WASHINGTON — President Joe Biden’s administration announced Tuesday that it would restrict the use of anti-personnel land mines by the U.S. military, aligning the country’s policy more closely with an international treaty banning the deadly explosives.
“The president believes strongly that we need to curtail their use worldwide,” John Kirby, a national security spokesman, said at a White House briefing.
The United States has not extensively deployed the mines since the Gulf War in 1991. But the announcement represents a shift from a more permissive stance under then-President Donald Trump, and it concludes a review that has lasted for more than a year.
Bonnie Jenkins, the State Department’s undersecretary for arms control and international security, said the new policy fulfills “a commitment that President Biden made as a candidate,” when he described Trump’s decision as “reckless.”
Anti-personnel land mines are buried underground or scattered on the surface, and they can pose a lethal threat to civilians long after combat has ended. Russia has reportedly used the explosives during its invasion of Ukraine.
Sen. Patrick Leahy, D-Vt., described the White House announcement as a “long overdue recognition that the grave humanitarian and political costs of using these weapons far exceed their limited military utility.”
“As welcome as this step is, the White House needs to put the U.S. on a definitive path to join the treaties banning anti-personnel mines and cluster munitions,” he said in a statement. “Neither of these indiscriminate weapons, the horrific consequences of which we are seeing in Ukraine today, belong in the arsenals of civilized nations.”
Under the new policy, the U.S. will restrict the use of these explosives outside of its efforts to help defend South Korea from a potential North Korean invasion. Although the U.S. does not currently have any minefields deployed there, Washington has pledged support for Seoul’s defense, which includes anti-personnel mines.
The U.S. has a stockpile of 3 million anti-personnel land mines. Under the new policy, any that aren’t needed to protect South Korea will be destroyed. The Pentagon did not immediately respond to a question about whether any will be discarded.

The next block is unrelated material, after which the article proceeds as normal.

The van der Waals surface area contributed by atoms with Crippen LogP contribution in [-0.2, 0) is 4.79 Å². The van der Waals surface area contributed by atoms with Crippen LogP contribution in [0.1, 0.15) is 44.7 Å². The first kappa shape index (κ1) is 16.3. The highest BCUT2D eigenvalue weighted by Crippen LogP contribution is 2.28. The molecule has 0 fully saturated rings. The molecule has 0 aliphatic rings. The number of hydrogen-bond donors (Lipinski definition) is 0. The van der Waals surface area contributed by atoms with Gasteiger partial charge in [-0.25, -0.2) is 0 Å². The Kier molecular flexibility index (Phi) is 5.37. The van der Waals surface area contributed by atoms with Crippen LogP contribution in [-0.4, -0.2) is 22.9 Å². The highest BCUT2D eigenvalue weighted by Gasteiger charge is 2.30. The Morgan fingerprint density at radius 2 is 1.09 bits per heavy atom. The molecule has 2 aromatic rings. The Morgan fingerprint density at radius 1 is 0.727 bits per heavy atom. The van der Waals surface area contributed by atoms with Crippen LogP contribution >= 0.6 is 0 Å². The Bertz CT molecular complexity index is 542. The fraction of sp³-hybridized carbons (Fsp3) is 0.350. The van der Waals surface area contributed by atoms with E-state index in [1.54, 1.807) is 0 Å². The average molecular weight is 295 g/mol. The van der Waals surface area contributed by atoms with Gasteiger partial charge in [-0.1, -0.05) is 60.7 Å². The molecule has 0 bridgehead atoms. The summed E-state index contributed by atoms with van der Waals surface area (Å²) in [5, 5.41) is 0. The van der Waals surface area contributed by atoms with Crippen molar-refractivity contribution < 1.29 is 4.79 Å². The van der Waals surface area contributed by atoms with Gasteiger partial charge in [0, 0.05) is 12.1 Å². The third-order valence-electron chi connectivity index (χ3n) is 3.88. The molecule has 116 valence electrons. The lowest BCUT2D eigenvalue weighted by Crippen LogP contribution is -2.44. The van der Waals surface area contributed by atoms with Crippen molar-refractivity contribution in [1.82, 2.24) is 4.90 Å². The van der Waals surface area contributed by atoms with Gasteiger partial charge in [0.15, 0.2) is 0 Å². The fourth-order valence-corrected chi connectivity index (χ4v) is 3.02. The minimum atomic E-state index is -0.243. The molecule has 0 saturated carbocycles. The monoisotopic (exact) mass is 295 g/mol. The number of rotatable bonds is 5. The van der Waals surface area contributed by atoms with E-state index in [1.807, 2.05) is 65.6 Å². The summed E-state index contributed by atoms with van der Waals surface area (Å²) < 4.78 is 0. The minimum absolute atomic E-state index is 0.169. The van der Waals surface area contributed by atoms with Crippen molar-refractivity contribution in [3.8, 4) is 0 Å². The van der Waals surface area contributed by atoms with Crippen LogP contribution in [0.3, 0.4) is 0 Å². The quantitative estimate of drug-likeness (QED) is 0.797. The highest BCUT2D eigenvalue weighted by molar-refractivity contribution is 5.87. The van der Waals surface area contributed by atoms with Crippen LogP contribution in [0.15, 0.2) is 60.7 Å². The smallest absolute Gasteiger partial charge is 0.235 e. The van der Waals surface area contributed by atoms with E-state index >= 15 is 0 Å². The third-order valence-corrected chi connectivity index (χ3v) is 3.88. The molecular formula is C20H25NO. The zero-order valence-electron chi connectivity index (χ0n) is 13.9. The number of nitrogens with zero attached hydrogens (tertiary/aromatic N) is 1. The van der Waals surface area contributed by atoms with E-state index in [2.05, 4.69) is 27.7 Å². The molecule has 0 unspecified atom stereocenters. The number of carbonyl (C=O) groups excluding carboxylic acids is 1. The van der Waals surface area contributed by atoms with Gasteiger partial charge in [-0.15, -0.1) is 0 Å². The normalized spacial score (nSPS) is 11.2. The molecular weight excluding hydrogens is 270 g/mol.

The exception regarding the Korean Peninsula, which was also in place during President Barack Obama’s administration, leaves the U.S. short of full compliance with the Ottawa Convention, the 1997 treaty intended to eliminate anti-personnel land mines.
Russia is not a signatory to the treaty either, and Human Rights Watch said it has documented Moscow’s use of mines during its invasion of Ukraine.
Alicia Arango Olmos, Colombia’s ambassador to the United Nations in Geneva and a top official in the global campaign against the use of land mines, has urged Russia to stop deploying them. “Anti-personnel mines only cause victims, they don’t resolve any type of problem,” she said in April.
Her office praised the U.S. announcement on Tuesday.
“We welcome this timely decision and thank the United States for your commitment with the principles of the (Ottawa) Convention,” the office tweeted. “We need to continue our clearance efforts all around the world until we reach a #MineFreeWorld.”
U.S. officials said that the Pentagon was working on alternatives to land mines on the Korean peninsula, but did not detail what those might be.
Daryl Kimball, executive director of the Arms Control Association, said the administration “needs to have a better answer about when those alternatives will be developed, rather than just kicking this down the road.”
He said the U.S. should continue working to completely comply with the Ottawa Convention.
“We need to get fully in step to fully differentiate ourselves from the international scofflaws like Russia,” he said.